Four days later, Koizumi, in his role as director of the LDP's Agriculture and Forestry Division, visited JA Saga, JA's local chapter in Saga Prefecture—Nakano's home turf. After his inspections, Koizumi responded to questions from reporters and called on Nakano—who was in a bus—to come out, which he failed to do. Nakano also refused to issue a press release for reporters. Koizumi could not hide his anger, fuming, "How is it possible to have constructive dialogue?"

On Sept. 5, Koizumi visited JA's headquarters in Otemachi, Tokyo, with the goal of a face-to-face meeting with the heads of JA's four major organizations. The meeting was aimed at discussing JA reforms ahead of an extraordinary Diet session, but Nakano was out of the office on an overseas business trip.

Project to realize PM Koizumi Jr.
JA group executives are wary of Koizumi. Yet, with first-hand knowledge of political-world maneuverings, the veteran JA officials are tactically sharp. Agricultural reform was meant to be a symbol of "structural reforms," the third of the "three arrows" of Abenomics—the Abe administration's economic stimulus measures. But in contrast with Koizumi's showy manner, farming sector reforms are now focused on ways to reform Zen-Noh, with things now hinging on the trivial issue of how to lower the prices of agricultural chemicals. Zen-Noh will likely squirm its way free of these political endeavors and close the deal at a suitable time by reviewing the price of agricultural chemicals and other materials.

It now seems that Koizumi is in a bind regarding efforts to reform agricultural policies—a touchstone of his politics. Yet, he knows how to attract people, remembering the names of everyone he meets. He even addresses newspaper reporters he has encountered only a few times by name, as opposed to using the name of their respective companies. He also makes it a rule not to appear on TV programs or conduct exclusive interviews with specific media organizations.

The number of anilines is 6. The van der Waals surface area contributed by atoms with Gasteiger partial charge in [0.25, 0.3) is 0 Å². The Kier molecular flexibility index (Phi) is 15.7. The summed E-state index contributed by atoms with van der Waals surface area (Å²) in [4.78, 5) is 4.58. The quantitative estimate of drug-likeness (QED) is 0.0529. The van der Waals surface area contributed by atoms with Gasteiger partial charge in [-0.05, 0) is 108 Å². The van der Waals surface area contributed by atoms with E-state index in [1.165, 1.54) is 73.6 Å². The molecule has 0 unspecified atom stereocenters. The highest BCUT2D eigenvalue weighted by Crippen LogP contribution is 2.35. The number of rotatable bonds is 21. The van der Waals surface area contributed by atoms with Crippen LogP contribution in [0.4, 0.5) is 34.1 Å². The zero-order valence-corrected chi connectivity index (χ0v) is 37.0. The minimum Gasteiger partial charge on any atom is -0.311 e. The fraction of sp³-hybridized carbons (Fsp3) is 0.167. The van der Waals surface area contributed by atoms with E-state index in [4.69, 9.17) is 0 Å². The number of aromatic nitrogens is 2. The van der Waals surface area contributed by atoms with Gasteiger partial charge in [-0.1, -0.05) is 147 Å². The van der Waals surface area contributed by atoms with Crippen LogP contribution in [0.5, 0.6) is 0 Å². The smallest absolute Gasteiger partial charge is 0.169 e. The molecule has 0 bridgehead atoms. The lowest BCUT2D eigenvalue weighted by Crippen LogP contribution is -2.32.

Superficially, Koizumi deals with everything with impeccable flair, but in reality, this is the result of diligent work and the "study of regal principles" taught to him by a group of capable supporters. But the policies he so confidently espouses lack originality. His agricultural policies, in particular, simply parrot Okuhara's ideas. Koizumi himself has indicated the close relationship between the two, saying, "The name of Nozomi Okuhara [a bronze medal winner in the women's badminton singles at the Rio de Janeiro Olympics] reminded me of the vice minister." Koizumi is surrounded by a number of "tutors" like Okuhara as part of the project for him to follow in his father's prime-ministerial footsteps.

But this means that Koizumi the politician—raised in excellent surroundings—does not necessarily speak and act in line with what he actually believes.

After delivering a lecture or speech, he can often be seen asking his staff or event organizers what they thought of it. When doing so, his expression seems very naïve, akin to an athlete turning his or her eyes to their coach after having finished a practice run or jump.

The people in Koizumi's organizations and inner circles merely supply him with various detailed instructions—he is never exposed to external criticism. Bureaucrats and business leaders pay only nominal allegiance to this young man who could, potentially, be a future prime minister. Will it possible for Koizumi to overcome this hurdle? The capabilities of this lonesome young politician will hereafter be put to the test.


This is a translation of an article from the October 2016 issue of Sentaku. The original article can be found here.